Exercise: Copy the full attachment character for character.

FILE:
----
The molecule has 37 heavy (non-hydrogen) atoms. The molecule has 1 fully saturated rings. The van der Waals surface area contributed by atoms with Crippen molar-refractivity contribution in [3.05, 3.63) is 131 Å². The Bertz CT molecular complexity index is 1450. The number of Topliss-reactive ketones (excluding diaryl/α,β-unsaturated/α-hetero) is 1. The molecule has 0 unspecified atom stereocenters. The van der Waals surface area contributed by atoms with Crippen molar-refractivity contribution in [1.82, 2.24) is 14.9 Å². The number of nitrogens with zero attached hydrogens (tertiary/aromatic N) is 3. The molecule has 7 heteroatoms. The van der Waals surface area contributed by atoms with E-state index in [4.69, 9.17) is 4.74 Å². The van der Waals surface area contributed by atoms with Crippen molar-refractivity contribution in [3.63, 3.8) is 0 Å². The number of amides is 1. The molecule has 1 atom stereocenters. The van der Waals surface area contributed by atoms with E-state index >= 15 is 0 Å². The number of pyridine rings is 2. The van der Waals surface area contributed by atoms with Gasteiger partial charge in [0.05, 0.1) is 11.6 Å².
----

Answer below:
The molecule has 37 heavy (non-hydrogen) atoms. The molecule has 1 fully saturated rings. The van der Waals surface area contributed by atoms with Crippen molar-refractivity contribution in [3.05, 3.63) is 131 Å². The Bertz CT molecular complexity index is 1450. The number of Topliss-reactive ketones (excluding diaryl/α,β-unsaturated/α-hetero) is 1. The molecule has 0 unspecified atom stereocenters. The van der Waals surface area contributed by atoms with Crippen molar-refractivity contribution in [1.82, 2.24) is 14.9 Å². The number of nitrogens with zero attached hydrogens (tertiary/aromatic N) is 3. The molecule has 7 heteroatoms. The van der Waals surface area contributed by atoms with E-state index in [4.69, 9.17) is 4.74 Å². The van der Waals surface area contributed by atoms with Crippen molar-refractivity contribution in [3.63, 3.8) is 0 Å². The number of amides is 1. The molecule has 1 atom stereocenters. The van der Waals surface area contributed by atoms with E-state index >= 15 is 0 Å². The number of pyridine rings is 2. The van der Waals surface area contributed by atoms with Gasteiger partial charge in [0.05, 0.1) is 11.6 Å².